Massive layoffs hit Arizona as coronavirus pandemic staggers economy

Arizona is ramping up its unemployment insurance operations as it sees an unprecedented flood of new claims as the coronavirus staggers industries that are key to the state’s economy.

The state saw nearly 30,000 new filings last week, a 760% increase from the week before. It is expected to see an exponential increase in filings for the current week as restaurants, bars, resorts and other industries that cater to tourists and the public cut huge numbers of staff.

State Senate President Karen Fann said Friday that she was told by a state official that 40,000 new filings were made in one day alone this week. That didn’t surprise her because the state restaurant association had been pushing lawmakers to approve a change in law before they recessed this week waiving a one-week waiting period for unemployment benefits.

“They said please, can you make sure this gets done before you recess because it looks like our restaurants are going to be laying off 150,000 people on Friday,” Fann said of the previous week’s plea. 

The food service industry alone employs about 230,000 people in the state and an estimated 80% have been furloughed or laid off in the past couple of weeks, said Steve Chucri, who leads the Arizona Restaurant Association.

“What restaurants are doing is going down to their core managers,” Chucri said.

The state’s tourism industry hits its peak in March, when the weather is perfect for visitors enjoying the state’s resorts, baseball Spring training, historic small towns and National Parks. Much of that business has evaporated as the nation went into lockdown and Gov. Doug Ducey ordered restaurants and other attractions closed. Schools have also been closed.

The historic southern Arizona frontier town of Tombstone is essentially closed, with bars, restaurants, museums, playhouses and even the final resting place for victims of the shootout at the OK Corral, Boot Hill, shut down, Mayor Dusty Escapule said. He and his wife run a business that gives tours on historic stagecoaches.

“Having lived here all my life, a fourth-generation native, I’ve seen hard times — but I’ve never seen it like it is right now,” said Escapule, 71. “It’s literally a ghost town.”

Escapule has laid off seven stagecoach drivers and other staff, part of what he estimates as the firing of 175 of the town’s 1,250 residents who cater to the half-million tourists who visit every year. 

“Everybody’s wondering how long is this going to last, when are we going to be able to get back to work, when are we going to start being able to make money and pay bills and put our employees back to work,” he said.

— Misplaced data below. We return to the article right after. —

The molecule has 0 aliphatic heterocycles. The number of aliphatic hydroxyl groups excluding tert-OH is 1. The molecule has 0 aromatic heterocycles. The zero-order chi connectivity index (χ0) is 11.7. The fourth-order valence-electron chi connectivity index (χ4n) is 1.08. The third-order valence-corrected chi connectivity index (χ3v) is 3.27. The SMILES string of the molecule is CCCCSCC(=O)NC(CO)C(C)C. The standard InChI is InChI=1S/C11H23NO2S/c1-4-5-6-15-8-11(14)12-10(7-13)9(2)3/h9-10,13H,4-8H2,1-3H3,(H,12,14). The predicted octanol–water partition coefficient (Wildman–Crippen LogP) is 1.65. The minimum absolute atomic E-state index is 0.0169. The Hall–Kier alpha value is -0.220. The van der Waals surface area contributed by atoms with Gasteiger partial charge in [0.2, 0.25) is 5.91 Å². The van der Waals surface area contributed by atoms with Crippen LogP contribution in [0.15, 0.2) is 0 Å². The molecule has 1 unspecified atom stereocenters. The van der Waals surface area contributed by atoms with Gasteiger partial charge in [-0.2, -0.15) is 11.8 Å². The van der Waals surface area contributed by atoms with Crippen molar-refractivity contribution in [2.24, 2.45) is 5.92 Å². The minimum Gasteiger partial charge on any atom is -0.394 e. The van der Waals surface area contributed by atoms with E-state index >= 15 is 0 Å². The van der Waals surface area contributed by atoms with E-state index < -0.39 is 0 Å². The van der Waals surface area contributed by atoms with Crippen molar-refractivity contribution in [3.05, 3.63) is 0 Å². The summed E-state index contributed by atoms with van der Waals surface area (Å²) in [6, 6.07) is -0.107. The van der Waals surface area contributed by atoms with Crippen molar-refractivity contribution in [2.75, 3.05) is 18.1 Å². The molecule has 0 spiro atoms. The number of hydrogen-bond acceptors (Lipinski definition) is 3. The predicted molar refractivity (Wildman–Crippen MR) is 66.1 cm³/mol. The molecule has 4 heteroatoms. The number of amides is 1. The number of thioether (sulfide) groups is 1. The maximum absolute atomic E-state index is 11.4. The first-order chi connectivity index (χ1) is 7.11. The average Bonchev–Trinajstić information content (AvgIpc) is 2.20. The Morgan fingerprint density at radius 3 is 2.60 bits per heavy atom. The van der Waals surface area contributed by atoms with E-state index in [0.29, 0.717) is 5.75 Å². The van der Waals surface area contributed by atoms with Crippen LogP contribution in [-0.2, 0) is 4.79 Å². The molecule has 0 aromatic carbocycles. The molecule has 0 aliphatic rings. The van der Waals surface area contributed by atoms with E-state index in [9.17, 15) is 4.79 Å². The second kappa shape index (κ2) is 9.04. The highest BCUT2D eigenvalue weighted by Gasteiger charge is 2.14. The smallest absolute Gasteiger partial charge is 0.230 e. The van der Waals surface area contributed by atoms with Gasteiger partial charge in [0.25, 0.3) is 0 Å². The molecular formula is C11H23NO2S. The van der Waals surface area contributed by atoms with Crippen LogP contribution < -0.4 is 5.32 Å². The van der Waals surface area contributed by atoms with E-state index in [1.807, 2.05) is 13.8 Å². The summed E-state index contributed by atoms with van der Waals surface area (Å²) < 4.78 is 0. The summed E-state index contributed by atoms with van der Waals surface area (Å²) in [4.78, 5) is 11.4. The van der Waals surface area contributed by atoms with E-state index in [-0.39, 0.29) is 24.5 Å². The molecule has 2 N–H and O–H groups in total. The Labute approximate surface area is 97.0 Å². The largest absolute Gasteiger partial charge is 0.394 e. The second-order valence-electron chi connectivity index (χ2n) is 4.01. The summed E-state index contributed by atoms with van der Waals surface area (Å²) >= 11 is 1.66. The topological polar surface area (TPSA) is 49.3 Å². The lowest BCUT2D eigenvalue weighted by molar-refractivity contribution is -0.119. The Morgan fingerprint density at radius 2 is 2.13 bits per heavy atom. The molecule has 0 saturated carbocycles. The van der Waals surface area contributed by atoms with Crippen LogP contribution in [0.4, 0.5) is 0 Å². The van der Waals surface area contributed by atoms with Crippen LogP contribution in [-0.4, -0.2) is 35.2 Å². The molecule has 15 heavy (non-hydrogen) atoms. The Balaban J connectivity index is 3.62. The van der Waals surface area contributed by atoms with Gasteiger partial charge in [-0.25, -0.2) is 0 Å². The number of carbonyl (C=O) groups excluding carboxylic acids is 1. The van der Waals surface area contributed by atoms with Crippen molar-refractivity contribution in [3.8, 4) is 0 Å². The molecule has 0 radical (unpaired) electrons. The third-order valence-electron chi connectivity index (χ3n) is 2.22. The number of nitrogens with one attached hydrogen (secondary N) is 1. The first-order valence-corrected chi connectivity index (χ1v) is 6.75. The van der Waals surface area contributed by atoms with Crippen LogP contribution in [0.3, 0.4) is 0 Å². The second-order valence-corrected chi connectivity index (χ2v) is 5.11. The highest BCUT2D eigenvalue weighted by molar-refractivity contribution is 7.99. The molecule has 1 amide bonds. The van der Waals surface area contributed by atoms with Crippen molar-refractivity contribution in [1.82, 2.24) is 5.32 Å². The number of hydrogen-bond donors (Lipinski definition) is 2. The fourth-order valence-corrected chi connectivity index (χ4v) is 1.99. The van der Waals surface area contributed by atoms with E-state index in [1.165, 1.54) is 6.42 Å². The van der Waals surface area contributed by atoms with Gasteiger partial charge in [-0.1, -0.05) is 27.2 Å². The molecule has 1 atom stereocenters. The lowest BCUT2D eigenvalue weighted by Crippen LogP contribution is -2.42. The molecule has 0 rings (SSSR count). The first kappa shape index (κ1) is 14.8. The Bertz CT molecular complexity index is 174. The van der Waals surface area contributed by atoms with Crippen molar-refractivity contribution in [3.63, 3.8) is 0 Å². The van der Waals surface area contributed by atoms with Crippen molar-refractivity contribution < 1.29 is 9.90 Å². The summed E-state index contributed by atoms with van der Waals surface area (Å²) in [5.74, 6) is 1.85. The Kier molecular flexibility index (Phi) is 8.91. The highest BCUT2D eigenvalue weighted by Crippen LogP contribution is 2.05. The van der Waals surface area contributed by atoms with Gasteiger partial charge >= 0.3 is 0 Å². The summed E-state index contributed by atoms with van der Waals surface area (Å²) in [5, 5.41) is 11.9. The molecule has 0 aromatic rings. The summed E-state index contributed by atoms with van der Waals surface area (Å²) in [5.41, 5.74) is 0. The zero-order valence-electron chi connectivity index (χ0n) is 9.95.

The number of coronavirus cases in Arizona rose to at least 667 with 13 dead, the Department of Health Services reported Friday. Gila County announced its first case, a Payson woman who had recently traveled. That leaves Greenlee as the only virus-free county and the only one not subject to business restrictions imposed by Ducey. Late Friday, the Navajo Nation reported 21 new virus cases and confirmed two deaths. 

The governor also announced a new $5 million account to help renters stay in their homes Friday.

For most people, the coronavirus causes mild or moderate symptoms, such as fever and cough that clear up in two to three weeks. For some, especially older adults and people with existing health problems, it can cause more severe illness, including pneumonia and death. 

The Arizona Department of Economic Security reported 29,268 new filings for unemployment insurance last week, up from about 3,900 the previous week. A department spokesman, Brett Bezio, said the agency is increasing staffing by about 80 workers or 400%.

The agency is also beefing up the capacity of its online filing system to handle all the new traffic. Bezio didn’t respond to repeated requests for information on how big a processing backlog the agency is facing.

Some restaurants are hanging on, switching to all-takeout and delivery service. State Rep. Jeff Weninger, who runs two Tempe sandwich shops and a large pizza restaurant in Chandler with more than 50 employees, is one of those.

“I know a lot of restaurants that are really struggling — people who haven’t done takeout before,” Weninger said. 

For those out of work, the state provides just $240 a week in unemployment benefits, the second-lowest in the nation. State lawmakers haven’t increased the amount for more than 15 years.

But under a massive $2.2 trillion federal relief package approved by Congress Friday, the state rate will be boosted by $600 a week for four months. The legislation also contains a rescue package for small businesses that will offer forgivable loans for them to pay expenses.

That will be helpful to small businesses, Weninger said, but “if we’re in the same boat or worse boat three months from now, then it’s game over for a lot of places.”

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